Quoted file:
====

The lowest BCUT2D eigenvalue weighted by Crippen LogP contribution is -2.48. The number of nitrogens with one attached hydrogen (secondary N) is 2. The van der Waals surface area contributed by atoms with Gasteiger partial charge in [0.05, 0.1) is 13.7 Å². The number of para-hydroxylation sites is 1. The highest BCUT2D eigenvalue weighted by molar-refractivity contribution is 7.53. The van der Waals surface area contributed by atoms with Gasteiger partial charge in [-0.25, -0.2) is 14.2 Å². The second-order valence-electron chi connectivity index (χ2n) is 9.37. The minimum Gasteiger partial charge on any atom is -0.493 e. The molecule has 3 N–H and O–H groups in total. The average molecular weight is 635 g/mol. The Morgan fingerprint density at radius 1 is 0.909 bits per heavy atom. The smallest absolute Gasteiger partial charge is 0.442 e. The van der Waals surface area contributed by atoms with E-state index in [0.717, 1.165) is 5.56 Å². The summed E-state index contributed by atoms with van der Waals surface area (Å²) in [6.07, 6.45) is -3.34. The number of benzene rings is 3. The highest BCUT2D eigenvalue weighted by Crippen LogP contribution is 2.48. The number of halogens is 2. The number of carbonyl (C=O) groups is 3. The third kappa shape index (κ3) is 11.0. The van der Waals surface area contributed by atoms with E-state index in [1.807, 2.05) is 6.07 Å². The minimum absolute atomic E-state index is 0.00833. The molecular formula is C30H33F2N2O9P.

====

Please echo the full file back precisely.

The lowest BCUT2D eigenvalue weighted by Crippen LogP contribution is -2.48. The number of nitrogens with one attached hydrogen (secondary N) is 2. The van der Waals surface area contributed by atoms with Gasteiger partial charge in [0.05, 0.1) is 13.7 Å². The number of para-hydroxylation sites is 1. The highest BCUT2D eigenvalue weighted by molar-refractivity contribution is 7.53. The van der Waals surface area contributed by atoms with Gasteiger partial charge in [-0.25, -0.2) is 14.2 Å². The second-order valence-electron chi connectivity index (χ2n) is 9.37. The minimum Gasteiger partial charge on any atom is -0.493 e. The molecule has 3 N–H and O–H groups in total. The average molecular weight is 635 g/mol. The Morgan fingerprint density at radius 1 is 0.909 bits per heavy atom. The smallest absolute Gasteiger partial charge is 0.442 e. The van der Waals surface area contributed by atoms with E-state index in [0.717, 1.165) is 5.56 Å². The summed E-state index contributed by atoms with van der Waals surface area (Å²) in [6.07, 6.45) is -3.34. The number of benzene rings is 3. The highest BCUT2D eigenvalue weighted by Crippen LogP contribution is 2.48. The number of halogens is 2. The number of carbonyl (C=O) groups is 3. The third kappa shape index (κ3) is 11.0. The van der Waals surface area contributed by atoms with E-state index in [1.807, 2.05) is 6.07 Å². The minimum absolute atomic E-state index is 0.00833. The molecular formula is C30H33F2N2O9P.